Fannings finish 50th season at Shady Shores


Patriarch Bill Fanning, 88, still takes his cuts and catches at morning softball games.

Patriarch Bill Fanning, 88, still takes his cuts and catches at morning softball games.

Sister Lakes’ monster, southwest Michigan’s Sasquatch, hasn’t been seen since the summer of 1964, when Bill and Terry Fanning first brought their brood to Dewey Lake.

Maybe their own invention, the Shady Shores ghost, scared away Bigfoot.

The Fanning family, which eventually grew to seven — four sons, three daughters — last week celebrated their 50th anniversary coming to Nevins’ 1926 resort.

Fanning sons fanned out across the nation, from Jim and Kristen in Colleyville, Texas, to Bill and Kathy in Oakland, Calif.

They don’t get together for Thanksgiving or Christmas, so they count on their summer sojourn to reconnect their far-flung family and with other equally loyal families, such as the Portos (1957).

Jim, 48, who does international marketing, research and development for Daltile, said, “It’s hot down there” in Texas. “It’s a nice week to come to Michigan. Two sons are in Oakland and the other is in Hartland, Wis. All three girls are still in the Chicago area. My parents spend part of the year in Florida. My dad worked at Northern Trust for 38 years. It’s a destination for our family to keep coming back, and part of it is these other families. It’s like ‘Dirty Dancing.’ These families grew up together. It’s a great way for us to see our nieces and nephews,” from the pitcher in from Las Vegas to his brother at second who coaches basketball in Barcelona, Spain.

Northern Trust Corp. is an international financial services company headquartered in Chicago.

Bob and Janet Wirtanen came from North Olmstead, Ohio, as he has for 47 of his 49 years. He didn’t make it the year he was born or the year his grandmother’s health declined.

“It used to take us six hours before the Turnpike,” he said in between pitching stints. “1950 was their first year. College girls who were the waitresses lived above food service in the lodge. My earliest memory is playing here as a kid 3 or 4 years old. I was born in ’64, but I’ve seen the Sister Lakes monster on the internet. I’m an insurance agent for Nationwide going on 27 years. My daughter’s 11, my son’s 10. Gathering with these people is priceless. It’s so special, a movie could be done about it someday. I always say if we had an all-expenses-paid trip to Hawaii, I’d pass on it” if it meant missing what is “definitely one of the highlights of my life as far as friendship and a place to go every year.”

Though not quite a movie, an extensive video was created pre-YouTube.

It’s a multi-family reunion whose guest list Aug. 3-10 included Steve and Mary Meents of Hawthorn Woods, Ill.; Diane Voss of Griffith, Ind.; Gene and Olga Porto of LaGrange, Ill.; Bill Maves of Arlington Heights, Ill. (since 1979); Terry and Mo Dunne of Western Springs, Ill.; Jay and Terry Porto of Arlington Heights, Ill.; Tom Voss of Lowell, Ind. (since 1968); Keith and Beth Skibicki of Hinsdale, Ill.; Greg and Kim King of Aurora, Ill.; David and Mary Jo Reilly of Kalamazoo; and Kirke and Missy Machon of Park Ridge, Ill.

Beth said, “When I was little, I grew up with these people. Now we’re bringing our families. That’s the beauty of it. We didn’t know these families and never would have met in any other facet of life. I was 2 our first summer.”


Shady Shores ghost


“We were renting over on Little Crooked,” Bill recalled. “One day I had the five kids in the station wagon riding around. Someone on the beach yelled, ‘Hey! Bill Fanning! It was the wife of Jim Dunne. She was a Lally, who lived across the street from us in Oak Park. Our kids had a ball. I tried to get two weeks in July, but they were full up except for August, so we came in ’64 and every year since. We didn’t know the Meentses or the Vosses, but we became fast friends. One night every year after shuffleboard, the Shady Shores ghost comes out. It’s one of these kids with a sheet on. When it appears, all the younger kids charge after it. We have to have a fast ghost, then it disappears.”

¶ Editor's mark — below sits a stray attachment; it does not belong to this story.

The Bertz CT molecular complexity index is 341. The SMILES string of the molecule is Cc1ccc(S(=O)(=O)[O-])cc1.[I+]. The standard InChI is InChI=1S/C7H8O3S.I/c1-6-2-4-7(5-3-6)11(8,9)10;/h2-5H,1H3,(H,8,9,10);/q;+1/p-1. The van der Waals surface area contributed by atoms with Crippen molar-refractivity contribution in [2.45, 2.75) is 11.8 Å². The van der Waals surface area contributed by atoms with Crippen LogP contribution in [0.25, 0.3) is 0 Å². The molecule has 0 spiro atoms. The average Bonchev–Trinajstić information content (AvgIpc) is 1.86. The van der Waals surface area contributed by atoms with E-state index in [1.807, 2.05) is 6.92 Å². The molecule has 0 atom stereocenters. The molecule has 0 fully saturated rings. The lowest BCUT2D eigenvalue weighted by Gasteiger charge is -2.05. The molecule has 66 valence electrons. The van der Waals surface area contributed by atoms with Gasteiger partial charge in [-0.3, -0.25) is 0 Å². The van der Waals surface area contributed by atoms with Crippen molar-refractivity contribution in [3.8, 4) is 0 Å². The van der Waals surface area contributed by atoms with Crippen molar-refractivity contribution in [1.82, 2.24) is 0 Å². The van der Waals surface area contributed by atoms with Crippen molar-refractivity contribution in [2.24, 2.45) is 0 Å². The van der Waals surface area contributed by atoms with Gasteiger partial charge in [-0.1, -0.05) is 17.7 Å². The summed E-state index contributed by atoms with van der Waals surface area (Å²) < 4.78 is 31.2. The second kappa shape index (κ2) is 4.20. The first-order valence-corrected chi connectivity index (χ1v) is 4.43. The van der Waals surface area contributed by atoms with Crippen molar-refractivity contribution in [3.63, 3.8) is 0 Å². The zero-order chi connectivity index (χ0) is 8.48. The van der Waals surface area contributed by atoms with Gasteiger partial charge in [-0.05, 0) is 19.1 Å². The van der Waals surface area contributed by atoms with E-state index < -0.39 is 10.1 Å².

More than 30 Fannings assembled in the lodge in their shirts to play games such as musical chairs, which they played as kids.

“After shuffleboard this year,” Bill said, “we had a hootenanny down at the fire ring. One of my grandsons, who’s playing second base, is a marvelous violinist. We had a banjo and we all sing.”

Every morning starts with softball games on (Larry) Murray Field, which they named for the Shady Shores manager who pitched for both sides.

“They used to have a buzzer system. Three buzzes meant Larry was wanted in the office,” Bill said. “It never buzzed during the game, but this day it did. He was grousing” at the interruption, a ploy to lure him down the hill.

While Murray was away, they hung the sign on the backstop.

“When he came back and saw it,” Fanning said, “he was really emotional. He ran everything and did a great job. Frank and Alice took over when the elder Mr. Nevins died. They’ve sold off a lot of the property and the whole place is for sale now. It’s the people who make it, and the people are great.”

Frank Nevins Jr., a charter member of Sister Lakes Fire Department, was 89 when he died in 2006.

“When I was growing up,” Beth said, “Mrs. Nevins always did a little nature walk to teach us about plants. Then we’d come and color in the lodge and play at the park.”

“Something goes on every day,” Bill said. “Shuffleboard for kids, shuffleboard for adults, square dancing, reading to the kids at 2 o’clock in the afternoon, a scavenger hunt, costume parties.”

“They don’t care what the weather is, they’re always busy having fun,” said their host, Marcia Nevins. “Everybody misses Wick’s (Apple House). After everybody goes, it’s awful. It’s quiet and sad. They’re really sweet people.”








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